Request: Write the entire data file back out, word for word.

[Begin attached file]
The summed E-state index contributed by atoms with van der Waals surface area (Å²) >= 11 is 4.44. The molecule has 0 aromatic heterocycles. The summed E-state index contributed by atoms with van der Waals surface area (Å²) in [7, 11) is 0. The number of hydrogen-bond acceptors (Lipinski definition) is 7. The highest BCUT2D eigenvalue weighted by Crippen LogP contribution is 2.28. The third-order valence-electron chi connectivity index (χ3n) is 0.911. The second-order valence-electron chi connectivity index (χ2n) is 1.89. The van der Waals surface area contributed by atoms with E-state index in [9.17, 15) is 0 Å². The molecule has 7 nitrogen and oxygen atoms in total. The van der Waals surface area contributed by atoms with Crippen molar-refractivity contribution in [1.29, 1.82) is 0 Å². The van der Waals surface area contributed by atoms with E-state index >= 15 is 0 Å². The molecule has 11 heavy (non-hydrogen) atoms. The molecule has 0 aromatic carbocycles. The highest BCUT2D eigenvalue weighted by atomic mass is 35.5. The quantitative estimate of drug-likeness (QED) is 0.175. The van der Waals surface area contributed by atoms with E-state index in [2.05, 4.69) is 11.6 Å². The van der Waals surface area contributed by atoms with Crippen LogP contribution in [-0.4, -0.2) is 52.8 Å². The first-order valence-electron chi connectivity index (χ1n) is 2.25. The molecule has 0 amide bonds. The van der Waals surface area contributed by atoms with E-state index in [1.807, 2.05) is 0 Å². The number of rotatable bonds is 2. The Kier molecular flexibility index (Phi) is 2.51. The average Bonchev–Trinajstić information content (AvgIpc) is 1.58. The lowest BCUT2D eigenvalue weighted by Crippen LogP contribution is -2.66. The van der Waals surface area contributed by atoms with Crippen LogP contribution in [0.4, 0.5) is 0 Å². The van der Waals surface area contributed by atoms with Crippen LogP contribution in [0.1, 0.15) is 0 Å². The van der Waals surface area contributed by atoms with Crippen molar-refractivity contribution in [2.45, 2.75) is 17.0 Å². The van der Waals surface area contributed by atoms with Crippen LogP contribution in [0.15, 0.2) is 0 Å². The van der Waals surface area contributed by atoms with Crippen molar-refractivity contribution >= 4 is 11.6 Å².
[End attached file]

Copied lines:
The summed E-state index contributed by atoms with van der Waals surface area (Å²) >= 11 is 4.44. The molecule has 0 aromatic heterocycles. The summed E-state index contributed by atoms with van der Waals surface area (Å²) in [7, 11) is 0. The number of hydrogen-bond acceptors (Lipinski definition) is 7. The highest BCUT2D eigenvalue weighted by Crippen LogP contribution is 2.28. The third-order valence-electron chi connectivity index (χ3n) is 0.911. The second-order valence-electron chi connectivity index (χ2n) is 1.89. The van der Waals surface area contributed by atoms with E-state index in [9.17, 15) is 0 Å². The molecule has 7 nitrogen and oxygen atoms in total. The van der Waals surface area contributed by atoms with Crippen molar-refractivity contribution in [1.29, 1.82) is 0 Å². The van der Waals surface area contributed by atoms with E-state index >= 15 is 0 Å². The molecule has 11 heavy (non-hydrogen) atoms. The molecule has 0 aromatic carbocycles. The highest BCUT2D eigenvalue weighted by atomic mass is 35.5. The quantitative estimate of drug-likeness (QED) is 0.175. The van der Waals surface area contributed by atoms with E-state index in [2.05, 4.69) is 11.6 Å². The van der Waals surface area contributed by atoms with Crippen LogP contribution in [-0.4, -0.2) is 52.8 Å². The first-order valence-electron chi connectivity index (χ1n) is 2.25. The molecule has 0 amide bonds. The van der Waals surface area contributed by atoms with E-state index in [1.807, 2.05) is 0 Å². The number of rotatable bonds is 2. The Kier molecular flexibility index (Phi) is 2.51. The average Bonchev–Trinajstić information content (AvgIpc) is 1.58. The lowest BCUT2D eigenvalue weighted by Crippen LogP contribution is -2.66. The van der Waals surface area contributed by atoms with Crippen LogP contribution in [0.4, 0.5) is 0 Å². The van der Waals surface area contributed by atoms with Crippen LogP contribution in [0.1, 0.15) is 0 Å². The van der Waals surface area contributed by atoms with Crippen molar-refractivity contribution in [2.45, 2.75) is 17.0 Å². The van der Waals surface area contributed by atoms with Crippen LogP contribution in [0.15, 0.2) is 0 Å². The van der Waals surface area contributed by atoms with Crippen molar-refractivity contribution >= 4 is 11.6 Å².